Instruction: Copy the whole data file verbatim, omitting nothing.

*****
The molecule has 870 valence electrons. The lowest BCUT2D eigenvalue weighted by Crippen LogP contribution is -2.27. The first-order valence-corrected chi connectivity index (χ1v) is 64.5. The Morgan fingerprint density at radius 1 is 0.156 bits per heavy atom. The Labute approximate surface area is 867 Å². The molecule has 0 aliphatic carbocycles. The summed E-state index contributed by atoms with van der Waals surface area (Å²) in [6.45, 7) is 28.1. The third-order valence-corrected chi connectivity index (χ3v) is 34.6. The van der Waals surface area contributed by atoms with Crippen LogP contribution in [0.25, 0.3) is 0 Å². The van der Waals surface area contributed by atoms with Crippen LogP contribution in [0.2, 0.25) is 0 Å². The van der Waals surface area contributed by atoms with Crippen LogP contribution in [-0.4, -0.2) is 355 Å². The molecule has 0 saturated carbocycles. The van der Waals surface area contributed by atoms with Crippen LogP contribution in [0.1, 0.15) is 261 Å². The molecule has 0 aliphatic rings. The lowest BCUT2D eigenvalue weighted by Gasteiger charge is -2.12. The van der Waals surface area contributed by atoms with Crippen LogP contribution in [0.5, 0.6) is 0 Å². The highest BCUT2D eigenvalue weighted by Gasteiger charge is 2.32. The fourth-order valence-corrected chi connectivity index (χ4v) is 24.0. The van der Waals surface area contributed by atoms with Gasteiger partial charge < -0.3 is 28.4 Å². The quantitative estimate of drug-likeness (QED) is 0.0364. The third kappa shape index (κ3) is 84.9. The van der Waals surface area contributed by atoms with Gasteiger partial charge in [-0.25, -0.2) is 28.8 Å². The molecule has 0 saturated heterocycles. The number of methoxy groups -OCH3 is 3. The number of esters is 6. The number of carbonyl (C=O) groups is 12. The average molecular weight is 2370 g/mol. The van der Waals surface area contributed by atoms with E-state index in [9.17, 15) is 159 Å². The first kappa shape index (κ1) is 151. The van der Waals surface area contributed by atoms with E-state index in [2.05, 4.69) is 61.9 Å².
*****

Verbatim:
The molecule has 870 valence electrons. The lowest BCUT2D eigenvalue weighted by Crippen LogP contribution is -2.27. The first-order valence-corrected chi connectivity index (χ1v) is 64.5. The Morgan fingerprint density at radius 1 is 0.156 bits per heavy atom. The Labute approximate surface area is 867 Å². The molecule has 0 aliphatic carbocycles. The summed E-state index contributed by atoms with van der Waals surface area (Å²) in [6.45, 7) is 28.1. The third-order valence-corrected chi connectivity index (χ3v) is 34.6. The van der Waals surface area contributed by atoms with Crippen LogP contribution in [0.25, 0.3) is 0 Å². The van der Waals surface area contributed by atoms with Crippen LogP contribution in [0.2, 0.25) is 0 Å². The van der Waals surface area contributed by atoms with Crippen LogP contribution in [-0.4, -0.2) is 355 Å². The molecule has 0 saturated carbocycles. The van der Waals surface area contributed by atoms with Crippen LogP contribution in [0.1, 0.15) is 261 Å². The molecule has 0 aliphatic rings. The lowest BCUT2D eigenvalue weighted by Gasteiger charge is -2.12. The van der Waals surface area contributed by atoms with Crippen LogP contribution in [0.5, 0.6) is 0 Å². The highest BCUT2D eigenvalue weighted by Gasteiger charge is 2.32. The fourth-order valence-corrected chi connectivity index (χ4v) is 24.0. The van der Waals surface area contributed by atoms with Gasteiger partial charge < -0.3 is 28.4 Å². The quantitative estimate of drug-likeness (QED) is 0.0364. The third kappa shape index (κ3) is 84.9. The van der Waals surface area contributed by atoms with Gasteiger partial charge in [-0.25, -0.2) is 28.8 Å². The molecule has 0 saturated heterocycles. The number of methoxy groups -OCH3 is 3. The number of esters is 6. The number of carbonyl (C=O) groups is 12. The average molecular weight is 2370 g/mol. The van der Waals surface area contributed by atoms with E-state index in [9.17, 15) is 159 Å². The first kappa shape index (κ1) is 151. The van der Waals surface area contributed by atoms with E-state index in [2.05, 4.69) is 61.9 Å².